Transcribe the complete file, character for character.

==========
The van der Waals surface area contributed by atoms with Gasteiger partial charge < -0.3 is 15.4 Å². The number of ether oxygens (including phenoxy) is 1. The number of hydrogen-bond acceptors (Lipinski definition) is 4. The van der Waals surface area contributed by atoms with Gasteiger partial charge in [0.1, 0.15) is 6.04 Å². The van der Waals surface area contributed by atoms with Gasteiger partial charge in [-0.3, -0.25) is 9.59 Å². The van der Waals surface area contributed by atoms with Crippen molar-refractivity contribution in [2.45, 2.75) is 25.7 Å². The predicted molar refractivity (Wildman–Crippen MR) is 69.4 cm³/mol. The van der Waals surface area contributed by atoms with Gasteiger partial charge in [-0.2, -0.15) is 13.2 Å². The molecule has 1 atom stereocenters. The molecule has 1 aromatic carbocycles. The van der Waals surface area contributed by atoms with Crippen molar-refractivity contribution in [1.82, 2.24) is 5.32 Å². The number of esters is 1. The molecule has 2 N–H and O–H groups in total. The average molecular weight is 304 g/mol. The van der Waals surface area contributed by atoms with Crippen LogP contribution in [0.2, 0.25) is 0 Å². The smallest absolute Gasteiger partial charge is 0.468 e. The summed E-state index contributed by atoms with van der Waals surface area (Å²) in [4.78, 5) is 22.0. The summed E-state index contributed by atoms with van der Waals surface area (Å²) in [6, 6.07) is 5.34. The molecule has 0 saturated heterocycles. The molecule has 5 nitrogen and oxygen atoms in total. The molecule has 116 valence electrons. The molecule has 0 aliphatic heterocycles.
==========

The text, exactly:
The van der Waals surface area contributed by atoms with Gasteiger partial charge < -0.3 is 15.4 Å². The number of ether oxygens (including phenoxy) is 1. The number of hydrogen-bond acceptors (Lipinski definition) is 4. The van der Waals surface area contributed by atoms with Gasteiger partial charge in [0.1, 0.15) is 6.04 Å². The van der Waals surface area contributed by atoms with Gasteiger partial charge in [-0.3, -0.25) is 9.59 Å². The van der Waals surface area contributed by atoms with Crippen molar-refractivity contribution in [2.45, 2.75) is 25.7 Å². The predicted molar refractivity (Wildman–Crippen MR) is 69.4 cm³/mol. The van der Waals surface area contributed by atoms with Gasteiger partial charge in [-0.2, -0.15) is 13.2 Å². The molecule has 1 atom stereocenters. The molecule has 1 aromatic carbocycles. The van der Waals surface area contributed by atoms with Crippen molar-refractivity contribution in [1.82, 2.24) is 5.32 Å². The number of esters is 1. The molecule has 2 N–H and O–H groups in total. The average molecular weight is 304 g/mol. The van der Waals surface area contributed by atoms with Crippen LogP contribution in [0.2, 0.25) is 0 Å². The smallest absolute Gasteiger partial charge is 0.468 e. The summed E-state index contributed by atoms with van der Waals surface area (Å²) in [4.78, 5) is 22.0. The summed E-state index contributed by atoms with van der Waals surface area (Å²) in [6, 6.07) is 5.34. The molecule has 0 saturated heterocycles. The molecule has 5 nitrogen and oxygen atoms in total. The molecule has 116 valence electrons. The molecule has 0 aliphatic heterocycles.